Created and co-written by French cop-turned-filmmaker Olivier Marchal, whose previous credits include 36 Quai Des Orfevres (2004)and MR73 (2008), Braquo – The Complete Series One (Arrow Films) is a visceral cop-show about a squad of elite cops with a reputation for operating outside of the law.
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However, following the suicide of their disgraced colleague Max Rossi (Olivier Rabourdin), who topped himself after his investigation into his jaw-dropping mistreatment of a criminal in a holding cell, four cops, Eddie Caplan (Jean-Hugues Anglade), Walter Morlighem (Joseph Malerba), Theo Wachevski (Nicolas Duvauchelle) and Roxane Delgado (Karole Rocher), embark on an increasingly violent mission to clear his name.
Their decision sees them go toe-to-toe with the very Internal Affairs agents who had been probing Max’s actions, and if they make one false move they could end up in prison alongside the very scumbags that they are used to busting.
The heavily recommended MR73 was described on these pages as ‘bleak, gritty and disturbing’, and Braquo (slang for ‘heist’) is effectively a variation on a theme for Marchal, with the acclaimed filmmaker broadening his storytelling scope to encompass eight episodes (with a second series currently airing on FX). Although comparisons have been made between Braquo and fellow Euro-crime imports The Killing and Wallander, the TV series that it most resembles is hit US cop drama The Shield, which notched up seven brutal series detailing the exploits of Vic Mackey’s LA-based Strike Team.
Grim and sordid throughout, Braquo pulls no punches in its walk on the wild side of French criminality, and cranks up the unease as the protagonists’ personal and professional lives start to unravel. All in all, a disturbingly intense French cop-show that is well worthy of rubbing shoulders with its fellow small-screen imports. Riveting and visceral.
Created by Liverpool-born screenwriter Jimmy McGovern – as the follow-up to his critically-acclaimed cop-show-with-a-twist Cracker – The Lakes – Complete Series 1 & 2 (Second sight) earned rave reviews when it first aired in 1997, giving well-known TV star John Simm (State of Play, Life on Mars) his breakthrough role in the process.
The series follows twenty-something Danny Kavanagh (Simm), who is desperate to escape from an unfulfilling lifestyle characterised by compulsive gambling and petty theft in his native Liverpool. On a whim he heads north to the Lake District, hoping to unleash his poetic impulses, only to quickly fall into a rut typified by heavy drinking, petty criminality and casual drug use. After getting a local girl pregnant, Danny quickly establishes himself as a familiar face within the community, but being part of the fabric of village life brings with it just as much temptation as the big city.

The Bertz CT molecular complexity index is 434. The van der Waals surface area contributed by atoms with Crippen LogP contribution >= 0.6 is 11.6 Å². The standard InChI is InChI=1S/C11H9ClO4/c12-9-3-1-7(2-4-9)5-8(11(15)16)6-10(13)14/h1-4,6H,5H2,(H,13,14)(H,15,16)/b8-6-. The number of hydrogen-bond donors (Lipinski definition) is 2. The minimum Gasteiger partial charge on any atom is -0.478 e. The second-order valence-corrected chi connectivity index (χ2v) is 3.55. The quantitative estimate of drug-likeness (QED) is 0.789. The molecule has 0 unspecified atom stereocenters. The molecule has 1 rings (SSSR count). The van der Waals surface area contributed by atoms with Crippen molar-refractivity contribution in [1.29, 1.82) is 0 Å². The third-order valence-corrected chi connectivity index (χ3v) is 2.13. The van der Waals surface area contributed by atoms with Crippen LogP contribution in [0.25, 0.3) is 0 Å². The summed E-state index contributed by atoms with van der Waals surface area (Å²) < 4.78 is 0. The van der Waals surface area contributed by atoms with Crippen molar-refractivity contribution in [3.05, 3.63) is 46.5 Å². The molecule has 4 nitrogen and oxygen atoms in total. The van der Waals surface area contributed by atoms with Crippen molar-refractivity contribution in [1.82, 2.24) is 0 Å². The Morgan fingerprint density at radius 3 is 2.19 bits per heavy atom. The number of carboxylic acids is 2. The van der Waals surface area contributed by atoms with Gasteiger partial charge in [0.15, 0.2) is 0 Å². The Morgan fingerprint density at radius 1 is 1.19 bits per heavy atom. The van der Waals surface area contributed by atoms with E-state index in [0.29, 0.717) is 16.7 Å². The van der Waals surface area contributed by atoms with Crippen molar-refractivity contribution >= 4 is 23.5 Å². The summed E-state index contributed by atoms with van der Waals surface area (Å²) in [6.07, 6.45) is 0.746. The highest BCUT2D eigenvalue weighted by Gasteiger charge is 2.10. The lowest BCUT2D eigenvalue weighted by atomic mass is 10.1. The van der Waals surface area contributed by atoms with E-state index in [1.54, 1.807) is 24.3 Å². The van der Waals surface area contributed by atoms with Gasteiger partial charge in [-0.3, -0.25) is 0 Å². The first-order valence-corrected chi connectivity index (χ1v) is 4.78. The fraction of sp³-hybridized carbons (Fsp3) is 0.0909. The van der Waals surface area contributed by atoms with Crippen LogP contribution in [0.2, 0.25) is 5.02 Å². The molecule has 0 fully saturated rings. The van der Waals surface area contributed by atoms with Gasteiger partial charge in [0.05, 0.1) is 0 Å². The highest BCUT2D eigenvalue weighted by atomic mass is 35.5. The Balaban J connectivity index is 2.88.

Before long, Danny is distracted by promiscuous rich girl Lucy Archer (Kaye Wragg, No Angels, The Bill), and the pair’s destructive flirtation leads to Danny becoming embroiled in a tragic event involving a trio of local schoolgirls…
Although the first series of The Lakes earned widespread critical plaudits for its grittily realistic portrayal of a young man torn between a desire to better himself and a compulsion to indulge his more nihilistic leanings, the drama feels unfortunately dated, paling in comparison to similar material that has followed in its wake.
In contrast, the longer second series – which alienated late-90s viewers with its abrupt shift in tone – actually holds up far better, and makes for more compelling viewing. Rather than focusing on the tormented Danny’s inner turmoil, the second series instead explores the murky private lives of the rest of the village’s residents, pushing the show’s hitherto well-concealed dark humour to the fore. With adultery, rape and murder all on the agenda, outsider Danny effectively acts as the village’s conscience, and his intimate knowledge of local events puts him squarely at odds with his reluctant in-laws – who are harbouring dark secrets of their own…
With McGovern sharing writing responsibilities in series two with a number of other screenwriters, the tone often becomes muddled, but the narrative remains compelling throughout. Although it occasionally resembles a Happy Shopper version of Twin Peaks, The Lakes still makes for memorable viewing, even if its transgressive impulses have been dulled slightly with age. Fuelled by an appealing of-its-time Britpop-heavy soundtrack, and boosted by a typically charismatic lead performance from Simm, The Lakes is a good show, just not the great show that newcomers may be anticipating.